U.S. Department of Transportation
Federal Highway Administration
1200 New Jersey Avenue, SE
Washington, DC 20590
About 25 percent of fatal crashes in the United States are intersection related, and more than one-third of these fatal crashes occur at signalized intersections. In U.S. cities, about a third of fatal crashes are related to intersections, while about 14 percent occur at signals. This is because a large proportion of fatal crashes in cities involve pedestrians. Accordingly, safety at signalized intersections is a top priority for the Federal Highway Administration (FHWA), the American Association of State Highway and Transportation Officials (AASHTO), the Institute of Transportation Engineers (ITE), and a number of State departments of transportation (DOTs). In fact, one of the 22 emphasis areas of the AASHTO Strategic Highway Safety Plan is improving the design and operation of highway intersections. This emphasis area includes four specific strategies. Implementation of the plan calls for an effort to determine the most promising countermeasures, including experimental or innovative countermeasures. Similarly, FHWA has identified intersection safety as one of three priority areas. This priority is reflected in FHWA safety policies, programs, and research. And ITE has developed a Safety Action Plan that includes an aspect titled "Intersection Crashes." ITE has identified 10 strategies that call for, among other things, promotion of best practices and new technologies for improving intersection safety.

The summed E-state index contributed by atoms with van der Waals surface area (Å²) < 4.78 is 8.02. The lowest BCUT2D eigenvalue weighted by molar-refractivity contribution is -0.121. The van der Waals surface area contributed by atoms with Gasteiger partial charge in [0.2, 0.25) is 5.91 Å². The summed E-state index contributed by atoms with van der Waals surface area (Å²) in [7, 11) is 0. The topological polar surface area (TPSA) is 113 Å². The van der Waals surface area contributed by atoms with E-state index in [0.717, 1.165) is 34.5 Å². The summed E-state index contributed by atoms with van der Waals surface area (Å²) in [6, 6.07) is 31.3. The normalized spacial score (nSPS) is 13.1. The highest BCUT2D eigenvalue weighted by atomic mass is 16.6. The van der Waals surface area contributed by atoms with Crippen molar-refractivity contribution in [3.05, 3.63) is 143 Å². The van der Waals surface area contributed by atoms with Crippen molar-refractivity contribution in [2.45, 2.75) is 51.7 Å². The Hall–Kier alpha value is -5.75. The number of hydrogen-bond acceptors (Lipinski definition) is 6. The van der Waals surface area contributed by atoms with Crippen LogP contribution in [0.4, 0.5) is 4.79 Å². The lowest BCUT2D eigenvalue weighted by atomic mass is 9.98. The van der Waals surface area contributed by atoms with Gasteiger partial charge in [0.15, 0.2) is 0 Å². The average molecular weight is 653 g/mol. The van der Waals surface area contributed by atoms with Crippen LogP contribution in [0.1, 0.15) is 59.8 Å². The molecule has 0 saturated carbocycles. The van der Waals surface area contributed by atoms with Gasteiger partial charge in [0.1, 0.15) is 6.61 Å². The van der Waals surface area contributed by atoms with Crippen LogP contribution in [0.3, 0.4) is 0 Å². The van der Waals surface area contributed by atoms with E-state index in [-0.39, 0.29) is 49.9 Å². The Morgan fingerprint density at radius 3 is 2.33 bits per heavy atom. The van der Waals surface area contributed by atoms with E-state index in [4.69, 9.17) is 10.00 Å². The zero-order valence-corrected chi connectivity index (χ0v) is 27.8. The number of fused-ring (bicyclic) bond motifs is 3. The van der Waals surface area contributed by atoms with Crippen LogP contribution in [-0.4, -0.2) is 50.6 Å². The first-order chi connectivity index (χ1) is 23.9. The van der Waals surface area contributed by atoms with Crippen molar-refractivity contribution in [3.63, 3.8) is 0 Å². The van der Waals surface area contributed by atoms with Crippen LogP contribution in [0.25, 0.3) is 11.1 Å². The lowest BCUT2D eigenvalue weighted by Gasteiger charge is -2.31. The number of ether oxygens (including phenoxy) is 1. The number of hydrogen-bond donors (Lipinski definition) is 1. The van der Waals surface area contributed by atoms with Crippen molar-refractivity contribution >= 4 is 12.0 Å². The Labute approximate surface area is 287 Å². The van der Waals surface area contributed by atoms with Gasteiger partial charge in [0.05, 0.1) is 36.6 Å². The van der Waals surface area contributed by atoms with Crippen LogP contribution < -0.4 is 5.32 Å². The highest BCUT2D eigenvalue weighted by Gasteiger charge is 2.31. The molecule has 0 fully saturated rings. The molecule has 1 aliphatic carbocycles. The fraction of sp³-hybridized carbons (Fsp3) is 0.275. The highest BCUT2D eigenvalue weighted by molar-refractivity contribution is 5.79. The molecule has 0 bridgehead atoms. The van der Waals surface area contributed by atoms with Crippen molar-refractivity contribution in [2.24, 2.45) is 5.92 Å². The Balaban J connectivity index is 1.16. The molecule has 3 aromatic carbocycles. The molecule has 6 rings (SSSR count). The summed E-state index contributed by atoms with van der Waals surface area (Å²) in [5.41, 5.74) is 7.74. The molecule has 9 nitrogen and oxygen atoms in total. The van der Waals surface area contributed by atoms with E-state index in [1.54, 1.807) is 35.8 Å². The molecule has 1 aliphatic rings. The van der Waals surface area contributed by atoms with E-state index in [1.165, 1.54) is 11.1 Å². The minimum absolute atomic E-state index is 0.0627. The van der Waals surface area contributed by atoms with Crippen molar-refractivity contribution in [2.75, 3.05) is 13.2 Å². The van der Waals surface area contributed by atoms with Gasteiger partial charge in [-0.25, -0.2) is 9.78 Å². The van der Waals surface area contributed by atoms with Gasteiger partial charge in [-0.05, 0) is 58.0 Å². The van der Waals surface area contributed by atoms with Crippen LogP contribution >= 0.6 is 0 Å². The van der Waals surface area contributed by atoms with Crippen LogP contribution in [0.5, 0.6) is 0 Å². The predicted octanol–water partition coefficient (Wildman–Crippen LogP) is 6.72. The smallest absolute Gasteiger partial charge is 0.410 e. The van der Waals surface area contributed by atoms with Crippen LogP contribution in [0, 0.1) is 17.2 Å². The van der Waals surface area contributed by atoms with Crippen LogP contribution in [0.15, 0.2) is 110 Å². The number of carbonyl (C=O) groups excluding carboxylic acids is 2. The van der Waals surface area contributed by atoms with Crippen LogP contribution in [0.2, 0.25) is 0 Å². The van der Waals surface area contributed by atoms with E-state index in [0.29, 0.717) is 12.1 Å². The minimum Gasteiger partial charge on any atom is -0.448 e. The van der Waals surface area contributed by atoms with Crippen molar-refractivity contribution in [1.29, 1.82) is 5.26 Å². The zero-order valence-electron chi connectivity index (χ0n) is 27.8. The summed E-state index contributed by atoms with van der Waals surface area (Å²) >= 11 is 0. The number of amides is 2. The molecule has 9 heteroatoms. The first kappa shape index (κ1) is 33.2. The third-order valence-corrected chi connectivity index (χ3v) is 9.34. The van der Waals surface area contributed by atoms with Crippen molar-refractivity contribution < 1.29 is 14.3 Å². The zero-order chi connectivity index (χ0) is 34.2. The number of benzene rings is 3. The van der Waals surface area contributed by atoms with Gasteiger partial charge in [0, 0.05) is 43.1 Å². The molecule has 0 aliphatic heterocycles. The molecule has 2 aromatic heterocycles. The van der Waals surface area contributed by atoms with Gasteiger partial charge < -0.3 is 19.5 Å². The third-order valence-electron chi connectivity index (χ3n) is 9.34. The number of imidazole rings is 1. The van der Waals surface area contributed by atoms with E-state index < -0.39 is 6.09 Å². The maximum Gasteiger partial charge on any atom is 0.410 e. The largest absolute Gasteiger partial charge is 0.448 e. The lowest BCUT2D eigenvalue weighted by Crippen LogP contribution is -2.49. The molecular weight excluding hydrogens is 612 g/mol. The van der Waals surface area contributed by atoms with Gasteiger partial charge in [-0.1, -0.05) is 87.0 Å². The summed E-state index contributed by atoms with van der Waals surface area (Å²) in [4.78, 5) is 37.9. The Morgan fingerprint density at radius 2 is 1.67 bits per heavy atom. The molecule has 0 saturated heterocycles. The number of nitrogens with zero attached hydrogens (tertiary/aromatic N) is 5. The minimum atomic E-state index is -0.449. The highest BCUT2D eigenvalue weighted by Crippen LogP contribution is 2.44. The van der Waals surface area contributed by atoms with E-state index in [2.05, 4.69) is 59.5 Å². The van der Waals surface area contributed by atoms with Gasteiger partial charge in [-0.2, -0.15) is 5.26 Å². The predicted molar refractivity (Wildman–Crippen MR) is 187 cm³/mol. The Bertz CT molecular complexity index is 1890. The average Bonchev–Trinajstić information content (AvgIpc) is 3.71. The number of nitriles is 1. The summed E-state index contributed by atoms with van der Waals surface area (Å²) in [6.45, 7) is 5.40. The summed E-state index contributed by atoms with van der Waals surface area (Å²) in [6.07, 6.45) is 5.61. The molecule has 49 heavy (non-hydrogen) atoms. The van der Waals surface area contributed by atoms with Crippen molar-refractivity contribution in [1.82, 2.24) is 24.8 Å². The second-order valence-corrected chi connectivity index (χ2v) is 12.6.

To this end–improving intersection safety–FHWA and AASHTO sponsored a European scanning study to focus on innovative safety practices in planning, designing, operating, and maintaining signalized intersections and junctions. During the May 10-25, 2002, study, the scanning team visited Sweden, Germany, the Netherlands, and the United Kingdom.
The primary objective of the study was to identify and evaluate promising and readily implementable intersection safety solutions and programs to use in the United States. The team met with representatives of the four countries to discuss intersection safety strategies and programs that, if implemented in the United States, would improve safety at signalized intersections. Through discussions and site visits, the team also identified potential barriers to or special needs of implementation in the United States. The team also observed safety improvements and gathered information about site-specific studies and examples of signalized intersection safety improvements.